Divine Right's Trip

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Divine Right's Trip
Divine-rights-trip.jpg
First edition cover
Author Gurney Norman
Cover artist Laura Lee Cundiff
Country United States
Language English
Genre Fantasy novel
Publisher Dial Press
Publication date
1972
Media type Print (Paperback)
Pages 311 pp (paperback edition)
ISBN ISBN 0-917788-42-7 (paperback edition)
OCLC 21437165
813/.54 20
LC Class PS3564.O57 D58 1990

Divine Right's Trip is a 1972 novel by Gurney Norman.

Plot[edit]

The plot is set in the 1960s, which chronicles the awakening of the hippie stoner Divine Right (alter ego of the main character D.R. Davenport) as he travels from Kentucky with his girlfriend Estelle across the country, in a patient and introspective 1963 VW Bus, Urge. Divine Right has no idea where he is or where he is going.

D.R. and Estelle take turns sleeping and driving, but D.R.'s constant straddling between waking and sleeping makes the journey as much an inner trip as it is a physical seemingly random trip from Urge to anywhere. The first helper character to be encountered is the Lone Outdoorsman who is a non-moving object in this road-trip story, stuck camping on the same site since years ago, watching TV in his solitude. He is suspicious soul.

The next helper is the Greek, who ironically enough is named for his talking. The Greek is on a journey back to Norman, Oklahoma, to destroy the last remaining record of himself, which is an autobiographical Master's thesis. He wants to erase himself and forget his name, and hopes to come closer to Nirvana by doing this. It seems D.R. and the Greek have a lot in common in this quest, but while the Greek is moving toward some goal, D.R. is only running away from home.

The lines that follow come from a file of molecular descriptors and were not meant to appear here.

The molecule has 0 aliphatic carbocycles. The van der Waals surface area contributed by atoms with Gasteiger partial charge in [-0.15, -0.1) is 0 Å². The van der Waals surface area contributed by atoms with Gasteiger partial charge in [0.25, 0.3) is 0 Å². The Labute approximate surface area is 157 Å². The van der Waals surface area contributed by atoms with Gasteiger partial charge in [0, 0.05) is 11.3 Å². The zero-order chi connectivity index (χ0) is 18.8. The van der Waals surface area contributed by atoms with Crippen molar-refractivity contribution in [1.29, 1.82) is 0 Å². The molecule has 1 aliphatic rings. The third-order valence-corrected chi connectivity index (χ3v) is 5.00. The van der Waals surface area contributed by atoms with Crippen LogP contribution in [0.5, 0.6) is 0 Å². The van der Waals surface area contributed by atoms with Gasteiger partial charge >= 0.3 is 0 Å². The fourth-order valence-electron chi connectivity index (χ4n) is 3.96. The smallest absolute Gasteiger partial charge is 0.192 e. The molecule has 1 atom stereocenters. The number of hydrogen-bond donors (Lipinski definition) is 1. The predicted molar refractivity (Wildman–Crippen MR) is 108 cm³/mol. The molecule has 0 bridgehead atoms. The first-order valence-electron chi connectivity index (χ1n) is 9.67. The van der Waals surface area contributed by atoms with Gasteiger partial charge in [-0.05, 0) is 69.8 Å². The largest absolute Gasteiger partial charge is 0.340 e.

Next up is the Native, whom D.R. meets while attending a funeral for his friend Eddie. Afer this D.R. heads for his sister and tells Estelle he would prefer to see his sister's family without her. He is reluctant to mix his two identities; with Estelle he is D.R. and with his siter he is David Ray. This results in Estelle leaving D.R., and the story, for good. D.R. settles in at his sister Marcella and Doyle's house as if he were born there, and he finds out about a person called Emmit, his chance for salvation.

While Marcella's family is at church, D.R. gets his own message from what he perceives as God (Mrs. Godsey) over the phone. She tells him to come home and take care of Emmit. As D.R. crosses the Ohio River, the narration suddenly shifts from Divine Right's journey home to David Ray's weekend trips as a boy from Cincinnati back to the old homeplace. When we change back to Divine Right he is at a crossroads in Kentucky and so is the story: the two D.R.'s are about to converge.

D.R. struggles with his two selves as he gets closer to home. He hallucinates in the back of the van, meets a dragon with "seven horns". He perceives himself as the "monster". Even so, when he gets to Mrs. Godsey's, he exits the van as David Ray and the two identities finally converged into one after a face off in a nearby coal mine.

D.R. psychically returns home, helping his dead grandmother with the laundry and sharing tea with his Uncle Emmit. D.R. becomes a part of his Uncle Emmit, a part of his family, and a part of the hillside where he will live and where his Uncle Emmit will be buried. Emmit is planted in the ground "like a seed," and D.R. sleeps in Emmit's bed. Emmit is in the box marked "past," and D.R. is in the one marked "present." Everything seems to be in harmony, except for the fact that Estelle is missing. She returns and D.R. marries her, and the story is completed. Divine Right has found himself travelling back to his Appalachian roots.[1]

Background[edit]

Divine Right's Trip was originally printed in installments as an adjunct in The Last Whole Earth Catalogue.

Norman also wrote the short story collection Kinfolks: The Wilgus Stories in 1977. Both the novel and the short stories share an Appalachian background.

References[edit]

  1. ^ http://spider.georgetowncollege.edu/HTALLANT/border/bs9/arnold.htm